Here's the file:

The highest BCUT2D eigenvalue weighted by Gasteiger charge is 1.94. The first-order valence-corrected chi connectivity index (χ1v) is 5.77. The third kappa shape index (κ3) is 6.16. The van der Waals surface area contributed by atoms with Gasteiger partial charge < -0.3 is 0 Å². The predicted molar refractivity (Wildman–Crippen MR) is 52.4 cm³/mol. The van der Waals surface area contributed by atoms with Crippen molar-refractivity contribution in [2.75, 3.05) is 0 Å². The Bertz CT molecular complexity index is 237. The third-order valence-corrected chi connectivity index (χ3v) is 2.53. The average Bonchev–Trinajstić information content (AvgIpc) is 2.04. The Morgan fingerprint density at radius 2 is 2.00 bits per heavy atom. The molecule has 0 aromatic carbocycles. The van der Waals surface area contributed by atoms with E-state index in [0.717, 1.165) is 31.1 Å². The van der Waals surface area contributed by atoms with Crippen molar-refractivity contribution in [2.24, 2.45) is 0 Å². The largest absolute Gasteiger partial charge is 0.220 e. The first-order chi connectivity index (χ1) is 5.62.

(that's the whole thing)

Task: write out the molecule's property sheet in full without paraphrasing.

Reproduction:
The highest BCUT2D eigenvalue weighted by Gasteiger charge is 1.94. The first-order valence-corrected chi connectivity index (χ1v) is 5.77. The third kappa shape index (κ3) is 6.16. The van der Waals surface area contributed by atoms with Gasteiger partial charge < -0.3 is 0 Å². The predicted molar refractivity (Wildman–Crippen MR) is 52.4 cm³/mol. The van der Waals surface area contributed by atoms with Crippen molar-refractivity contribution in [2.75, 3.05) is 0 Å². The Bertz CT molecular complexity index is 237. The third-order valence-corrected chi connectivity index (χ3v) is 2.53. The average Bonchev–Trinajstić information content (AvgIpc) is 2.04. The Morgan fingerprint density at radius 2 is 2.00 bits per heavy atom. The molecule has 0 aromatic carbocycles. The van der Waals surface area contributed by atoms with E-state index in [0.717, 1.165) is 31.1 Å². The van der Waals surface area contributed by atoms with Crippen molar-refractivity contribution in [2.24, 2.45) is 0 Å². The largest absolute Gasteiger partial charge is 0.220 e. The first-order chi connectivity index (χ1) is 5.62.